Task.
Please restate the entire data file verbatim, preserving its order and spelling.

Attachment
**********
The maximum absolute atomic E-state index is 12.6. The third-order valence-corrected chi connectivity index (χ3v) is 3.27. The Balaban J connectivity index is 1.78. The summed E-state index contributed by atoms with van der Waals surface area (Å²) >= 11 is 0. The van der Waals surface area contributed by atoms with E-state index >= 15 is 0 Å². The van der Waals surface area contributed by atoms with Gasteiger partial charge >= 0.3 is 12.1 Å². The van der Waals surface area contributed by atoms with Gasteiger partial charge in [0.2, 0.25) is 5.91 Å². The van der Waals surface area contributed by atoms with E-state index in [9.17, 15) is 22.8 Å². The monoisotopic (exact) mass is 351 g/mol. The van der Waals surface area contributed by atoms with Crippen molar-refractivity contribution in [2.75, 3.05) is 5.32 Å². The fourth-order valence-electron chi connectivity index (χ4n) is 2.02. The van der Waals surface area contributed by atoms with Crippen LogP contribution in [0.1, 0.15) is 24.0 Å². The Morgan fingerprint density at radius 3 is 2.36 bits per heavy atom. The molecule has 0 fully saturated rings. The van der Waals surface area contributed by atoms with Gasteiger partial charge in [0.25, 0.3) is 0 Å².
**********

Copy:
The maximum absolute atomic E-state index is 12.6. The third-order valence-corrected chi connectivity index (χ3v) is 3.27. The Balaban J connectivity index is 1.78. The summed E-state index contributed by atoms with van der Waals surface area (Å²) >= 11 is 0. The van der Waals surface area contributed by atoms with E-state index >= 15 is 0 Å². The van der Waals surface area contributed by atoms with Gasteiger partial charge >= 0.3 is 12.1 Å². The van der Waals surface area contributed by atoms with Gasteiger partial charge in [0.2, 0.25) is 5.91 Å². The van der Waals surface area contributed by atoms with E-state index in [9.17, 15) is 22.8 Å². The monoisotopic (exact) mass is 351 g/mol. The van der Waals surface area contributed by atoms with Crippen molar-refractivity contribution in [2.75, 3.05) is 5.32 Å². The fourth-order valence-electron chi connectivity index (χ4n) is 2.02. The van der Waals surface area contributed by atoms with Crippen LogP contribution in [0.1, 0.15) is 24.0 Å². The Morgan fingerprint density at radius 3 is 2.36 bits per heavy atom. The molecule has 0 fully saturated rings. The van der Waals surface area contributed by atoms with Gasteiger partial charge in [0.25, 0.3) is 0 Å².